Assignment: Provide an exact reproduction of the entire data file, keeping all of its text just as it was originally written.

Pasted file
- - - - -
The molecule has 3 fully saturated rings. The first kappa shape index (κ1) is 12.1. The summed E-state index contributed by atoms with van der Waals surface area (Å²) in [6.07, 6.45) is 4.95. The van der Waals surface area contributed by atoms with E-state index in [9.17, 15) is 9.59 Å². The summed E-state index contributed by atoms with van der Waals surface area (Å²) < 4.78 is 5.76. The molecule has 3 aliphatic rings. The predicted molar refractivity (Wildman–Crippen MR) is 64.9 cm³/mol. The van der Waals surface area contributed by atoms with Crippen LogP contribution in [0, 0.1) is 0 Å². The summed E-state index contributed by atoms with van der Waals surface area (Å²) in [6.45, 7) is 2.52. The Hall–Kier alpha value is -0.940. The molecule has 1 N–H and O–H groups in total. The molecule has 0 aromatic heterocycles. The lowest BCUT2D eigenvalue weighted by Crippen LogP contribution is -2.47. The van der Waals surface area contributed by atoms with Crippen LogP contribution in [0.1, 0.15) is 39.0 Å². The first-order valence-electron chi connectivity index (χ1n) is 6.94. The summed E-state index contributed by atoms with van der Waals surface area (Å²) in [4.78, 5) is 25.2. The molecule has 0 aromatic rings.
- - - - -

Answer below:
The molecule has 3 fully saturated rings. The first kappa shape index (κ1) is 12.1. The summed E-state index contributed by atoms with van der Waals surface area (Å²) in [6.07, 6.45) is 4.95. The van der Waals surface area contributed by atoms with E-state index in [9.17, 15) is 9.59 Å². The summed E-state index contributed by atoms with van der Waals surface area (Å²) < 4.78 is 5.76. The molecule has 3 aliphatic rings. The predicted molar refractivity (Wildman–Crippen MR) is 64.9 cm³/mol. The van der Waals surface area contributed by atoms with Crippen LogP contribution in [0, 0.1) is 0 Å². The summed E-state index contributed by atoms with van der Waals surface area (Å²) in [6.45, 7) is 2.52. The Hall–Kier alpha value is -0.940. The molecule has 1 N–H and O–H groups in total. The molecule has 0 aromatic heterocycles. The lowest BCUT2D eigenvalue weighted by Crippen LogP contribution is -2.47. The van der Waals surface area contributed by atoms with Crippen LogP contribution in [0.1, 0.15) is 39.0 Å². The first-order valence-electron chi connectivity index (χ1n) is 6.94. The summed E-state index contributed by atoms with van der Waals surface area (Å²) in [4.78, 5) is 25.2. The molecule has 0 aromatic rings.